Daily Management Review

In June, The US Economy Added More Jobs Than Predicted


In June, The US Economy Added More Jobs Than Predicted
According to official estimates, the US economy added 372,000 jobs in June, considerably exceeding expectations. Economists predicted that the country will add between 250,000 and 295,000 jobs.
According to the US Bureau of Labor Statistics, the jobless rate has likewise maintained at historic lows. Some analysts take the robust job numbers as a warning that further US interest rate hikes are on the horizon.
"Today's job number should assuage fears of an impending recession, but it does nothing to relieve expectations of significant more Fed tightening," Seema Shah, chief global strategist at Principal Global Investors, said.
"The job market remains severely tight, suggesting still-intense wage pressures."
For the fourth month in a row, the unemployment rate remained at 3.6 per cent in June.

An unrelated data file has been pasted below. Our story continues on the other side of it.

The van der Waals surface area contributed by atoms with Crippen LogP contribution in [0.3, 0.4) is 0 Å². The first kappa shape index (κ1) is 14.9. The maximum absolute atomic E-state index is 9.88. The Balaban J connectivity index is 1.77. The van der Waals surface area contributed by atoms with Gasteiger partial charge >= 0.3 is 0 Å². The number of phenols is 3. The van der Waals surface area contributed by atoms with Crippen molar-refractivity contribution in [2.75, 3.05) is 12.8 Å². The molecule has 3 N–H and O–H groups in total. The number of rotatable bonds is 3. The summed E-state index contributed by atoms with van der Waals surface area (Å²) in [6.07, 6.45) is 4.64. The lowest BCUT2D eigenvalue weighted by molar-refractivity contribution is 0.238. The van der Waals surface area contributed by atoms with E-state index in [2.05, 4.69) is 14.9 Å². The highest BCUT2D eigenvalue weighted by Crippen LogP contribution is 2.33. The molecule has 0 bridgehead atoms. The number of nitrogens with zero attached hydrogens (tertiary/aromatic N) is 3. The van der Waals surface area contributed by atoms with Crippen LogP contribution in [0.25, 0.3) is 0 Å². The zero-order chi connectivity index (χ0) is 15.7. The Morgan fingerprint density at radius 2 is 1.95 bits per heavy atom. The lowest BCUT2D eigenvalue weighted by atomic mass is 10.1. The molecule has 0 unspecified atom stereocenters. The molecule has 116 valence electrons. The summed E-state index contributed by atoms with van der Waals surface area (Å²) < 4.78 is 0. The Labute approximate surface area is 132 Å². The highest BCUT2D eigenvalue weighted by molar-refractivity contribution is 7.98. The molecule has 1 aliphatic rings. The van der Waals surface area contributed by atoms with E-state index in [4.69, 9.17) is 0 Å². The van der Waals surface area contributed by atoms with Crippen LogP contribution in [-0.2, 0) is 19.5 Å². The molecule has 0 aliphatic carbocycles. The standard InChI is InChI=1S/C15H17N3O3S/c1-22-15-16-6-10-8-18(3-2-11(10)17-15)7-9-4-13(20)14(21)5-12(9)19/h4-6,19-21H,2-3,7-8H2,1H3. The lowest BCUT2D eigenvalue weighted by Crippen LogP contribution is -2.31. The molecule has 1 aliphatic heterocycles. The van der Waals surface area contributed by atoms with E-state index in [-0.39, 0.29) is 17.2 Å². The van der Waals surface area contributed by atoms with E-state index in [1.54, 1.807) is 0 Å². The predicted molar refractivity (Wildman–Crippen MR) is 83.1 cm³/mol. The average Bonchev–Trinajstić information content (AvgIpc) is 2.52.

The cost of living in the United States, like in other countries, is growing due to rising food and energy prices. Inflation reached a 40-year high of 8.6 percent in the year to April, prompting the US Federal Reserve to raise borrowing prices in an attempt to slow the rate of price growth.
The Federal Reserve raised its main interest rate by three-quarters of a percentage point to a range of 1.5 per cent to 1.75 per cent last month, the largest increase in over 30 years.
The US economy shrunk at an annual rate of 1.6 per cent in the first three months of the year, and Fed head Jay Powell recently confessed to lawmakers that a recession is "a possibility."
The "strong jobs data contrasts with previous recent economic statements," said Richard Flynn, managing director at Charles Schwab UK.
"The US economy and the stock market have both struggled in the first half of 2022, in the face of risks that include a multi-decade high in inflation, aggressive monetary policy tightening, and the effects of Russia's invasion of Ukraine, " he said.
"However, jobs reports are lagging economic indicators that are often strong entering a downturn."